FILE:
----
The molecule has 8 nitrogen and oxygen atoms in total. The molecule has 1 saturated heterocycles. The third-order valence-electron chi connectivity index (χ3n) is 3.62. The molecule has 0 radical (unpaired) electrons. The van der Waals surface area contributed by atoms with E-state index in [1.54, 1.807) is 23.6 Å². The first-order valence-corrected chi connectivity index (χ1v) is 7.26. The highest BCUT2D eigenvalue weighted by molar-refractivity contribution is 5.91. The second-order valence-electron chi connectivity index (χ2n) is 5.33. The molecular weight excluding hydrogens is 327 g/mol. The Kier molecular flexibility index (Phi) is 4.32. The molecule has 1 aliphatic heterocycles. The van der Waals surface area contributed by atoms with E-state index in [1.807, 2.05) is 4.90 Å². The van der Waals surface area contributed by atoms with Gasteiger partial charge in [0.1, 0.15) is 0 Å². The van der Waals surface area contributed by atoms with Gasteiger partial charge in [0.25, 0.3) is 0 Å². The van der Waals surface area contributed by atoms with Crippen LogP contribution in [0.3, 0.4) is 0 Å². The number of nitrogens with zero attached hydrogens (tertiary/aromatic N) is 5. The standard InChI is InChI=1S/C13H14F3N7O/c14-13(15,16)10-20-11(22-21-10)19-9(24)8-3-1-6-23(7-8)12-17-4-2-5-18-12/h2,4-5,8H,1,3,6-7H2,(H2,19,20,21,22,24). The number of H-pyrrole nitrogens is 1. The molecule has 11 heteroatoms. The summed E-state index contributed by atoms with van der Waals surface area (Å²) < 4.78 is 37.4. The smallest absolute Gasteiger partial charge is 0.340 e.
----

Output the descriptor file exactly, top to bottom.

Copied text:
The molecule has 8 nitrogen and oxygen atoms in total. The molecule has 1 saturated heterocycles. The third-order valence-electron chi connectivity index (χ3n) is 3.62. The molecule has 0 radical (unpaired) electrons. The van der Waals surface area contributed by atoms with E-state index in [1.54, 1.807) is 23.6 Å². The first-order valence-corrected chi connectivity index (χ1v) is 7.26. The highest BCUT2D eigenvalue weighted by molar-refractivity contribution is 5.91. The second-order valence-electron chi connectivity index (χ2n) is 5.33. The molecular weight excluding hydrogens is 327 g/mol. The Kier molecular flexibility index (Phi) is 4.32. The molecule has 1 aliphatic heterocycles. The van der Waals surface area contributed by atoms with E-state index in [1.807, 2.05) is 4.90 Å². The van der Waals surface area contributed by atoms with Gasteiger partial charge in [0.1, 0.15) is 0 Å². The van der Waals surface area contributed by atoms with Gasteiger partial charge in [0.25, 0.3) is 0 Å². The van der Waals surface area contributed by atoms with Crippen LogP contribution in [0.3, 0.4) is 0 Å². The number of nitrogens with zero attached hydrogens (tertiary/aromatic N) is 5. The standard InChI is InChI=1S/C13H14F3N7O/c14-13(15,16)10-20-11(22-21-10)19-9(24)8-3-1-6-23(7-8)12-17-4-2-5-18-12/h2,4-5,8H,1,3,6-7H2,(H2,19,20,21,22,24). The number of H-pyrrole nitrogens is 1. The molecule has 11 heteroatoms. The summed E-state index contributed by atoms with van der Waals surface area (Å²) < 4.78 is 37.4. The smallest absolute Gasteiger partial charge is 0.340 e.